This week’s Nature features a nice battle between creationists and evolutionists in the correspondence section.
The debate contains the following parts:
Is binding the single most important concept in neuroscience? I think it is, even without making the concept too general or vague. On the contrary, binding seems to be a general concept to understand the workings of the brain. No more need for modules of perception, cognition, memory and action. Binding is the solution.
More specifically, what is binding? Or, to reframe the question 100%: what happens when the brain works? To many, the brain binds information together at all levels throughout the brain. If you perceive an object, that particular object is a mixture between colour, form, position, movement etc., that is bound together. Because of you look at the early sensory processes in the brain, we know that the features of an object are treated by separate processes in the brain. Accordingly, they can be lesioned separately, leading to e.g. acquired colour blindless but with intact movement perception.
I just received the Oxford Handbook of Religion and Science. It’s nothing short of a mammoth book on this topic — and I didn’t even know it was such a big topic. Basically, the book’s aim is to provide a comprehensive introduction and review of the field. The book also attempts to provide a discussion of the relation between naturalism and supernaturalism
It does this by a series of chapters of different religions and their stand on science. I’m reading the book (at home; too heavy to carry around), and hope to be able to provide a tentative review soon.
…and I always wonder why they call it a ‘handbook’ — I need both arms and feet to hold it, let alone read it.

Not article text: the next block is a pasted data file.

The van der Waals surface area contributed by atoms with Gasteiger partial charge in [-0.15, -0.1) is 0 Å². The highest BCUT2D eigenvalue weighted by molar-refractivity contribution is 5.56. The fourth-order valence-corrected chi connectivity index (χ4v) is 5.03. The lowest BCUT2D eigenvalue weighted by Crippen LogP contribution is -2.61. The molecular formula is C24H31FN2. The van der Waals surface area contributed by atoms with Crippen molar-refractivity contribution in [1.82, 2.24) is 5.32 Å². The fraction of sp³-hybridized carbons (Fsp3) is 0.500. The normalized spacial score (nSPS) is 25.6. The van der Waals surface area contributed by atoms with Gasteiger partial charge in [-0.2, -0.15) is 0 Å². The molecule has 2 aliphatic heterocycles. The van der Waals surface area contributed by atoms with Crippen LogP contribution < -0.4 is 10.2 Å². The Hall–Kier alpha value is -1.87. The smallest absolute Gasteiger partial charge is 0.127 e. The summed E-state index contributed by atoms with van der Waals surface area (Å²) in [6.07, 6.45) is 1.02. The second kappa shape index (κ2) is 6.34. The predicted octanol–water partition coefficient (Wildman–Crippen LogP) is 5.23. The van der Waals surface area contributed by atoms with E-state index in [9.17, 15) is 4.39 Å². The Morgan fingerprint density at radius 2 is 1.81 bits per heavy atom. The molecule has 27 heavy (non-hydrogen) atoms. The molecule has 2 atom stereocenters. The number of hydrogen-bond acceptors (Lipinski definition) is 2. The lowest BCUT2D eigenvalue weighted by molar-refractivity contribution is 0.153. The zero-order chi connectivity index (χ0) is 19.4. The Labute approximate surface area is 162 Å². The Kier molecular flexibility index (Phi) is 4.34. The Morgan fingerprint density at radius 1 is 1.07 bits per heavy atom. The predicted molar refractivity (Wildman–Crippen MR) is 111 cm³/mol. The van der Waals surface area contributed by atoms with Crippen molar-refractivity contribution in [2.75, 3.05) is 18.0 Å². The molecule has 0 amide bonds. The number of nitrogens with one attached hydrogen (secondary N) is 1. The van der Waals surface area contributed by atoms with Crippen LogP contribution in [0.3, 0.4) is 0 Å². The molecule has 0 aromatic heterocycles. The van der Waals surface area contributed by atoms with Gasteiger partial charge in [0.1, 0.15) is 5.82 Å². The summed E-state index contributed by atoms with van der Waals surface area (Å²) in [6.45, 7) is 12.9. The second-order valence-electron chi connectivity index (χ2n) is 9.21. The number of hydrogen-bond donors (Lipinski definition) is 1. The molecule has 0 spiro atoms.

It’s really a slow digestion period, getting back from SfN in Atlanta. Other than an aching back and jet-lag the conference experience has been tremendous. But at the same time it was rather confusing. Those talks and lectures that I expected to be good turned out to be boring or far too complex (or ill presented) to comprehend. Other talks — IMO wildcards relative to my own area — were tremendously informative.
It strikes me that this year didn’t have one or more major themes that were dominating the discussion and themes as such. This very much as we’ve seen in previous conferences, and at other conferences, where topics such as e.g. stem cell research (SfN) or brain development or imaging genetics (Human Brain Mapping) was on everybody’s lips. So while I sit here back home and reflect on some highlights — other than those very technical aspects that I myself found interesting — a few come to mind.
Here is a nice demo of how MRI can be used to study not only the brain per se, but also how mental functions work as different functional and physical networks. In a really neat study Takanashi et al. in NeuroImage combined fMRI and Diffusion Tensor Imaging, a scanning technique that basically makes it possible to calculate the brain fibers in the brain, i.e. their homogeneity, direction and so forth.